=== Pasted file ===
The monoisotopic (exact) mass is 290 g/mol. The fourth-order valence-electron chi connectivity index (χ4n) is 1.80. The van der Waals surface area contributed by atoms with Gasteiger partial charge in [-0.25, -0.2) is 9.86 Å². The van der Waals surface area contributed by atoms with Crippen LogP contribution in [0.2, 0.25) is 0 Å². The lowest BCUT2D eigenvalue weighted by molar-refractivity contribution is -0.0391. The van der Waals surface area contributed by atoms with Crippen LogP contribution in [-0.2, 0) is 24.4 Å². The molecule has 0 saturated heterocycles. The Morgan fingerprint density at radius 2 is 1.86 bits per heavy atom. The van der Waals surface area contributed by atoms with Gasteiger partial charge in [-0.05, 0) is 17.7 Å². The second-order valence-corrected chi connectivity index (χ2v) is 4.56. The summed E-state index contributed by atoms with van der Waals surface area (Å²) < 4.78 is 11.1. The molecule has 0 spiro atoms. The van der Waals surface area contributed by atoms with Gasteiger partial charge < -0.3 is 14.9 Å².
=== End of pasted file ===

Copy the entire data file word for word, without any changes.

The monoisotopic (exact) mass is 290 g/mol. The fourth-order valence-electron chi connectivity index (χ4n) is 1.80. The van der Waals surface area contributed by atoms with Gasteiger partial charge in [-0.25, -0.2) is 9.86 Å². The van der Waals surface area contributed by atoms with Crippen LogP contribution in [0.2, 0.25) is 0 Å². The lowest BCUT2D eigenvalue weighted by molar-refractivity contribution is -0.0391. The van der Waals surface area contributed by atoms with Crippen LogP contribution in [-0.2, 0) is 24.4 Å². The molecule has 0 saturated heterocycles. The Morgan fingerprint density at radius 2 is 1.86 bits per heavy atom. The van der Waals surface area contributed by atoms with Gasteiger partial charge in [-0.05, 0) is 17.7 Å². The second-order valence-corrected chi connectivity index (χ2v) is 4.56. The summed E-state index contributed by atoms with van der Waals surface area (Å²) < 4.78 is 11.1. The molecule has 0 spiro atoms. The van der Waals surface area contributed by atoms with Gasteiger partial charge < -0.3 is 14.9 Å².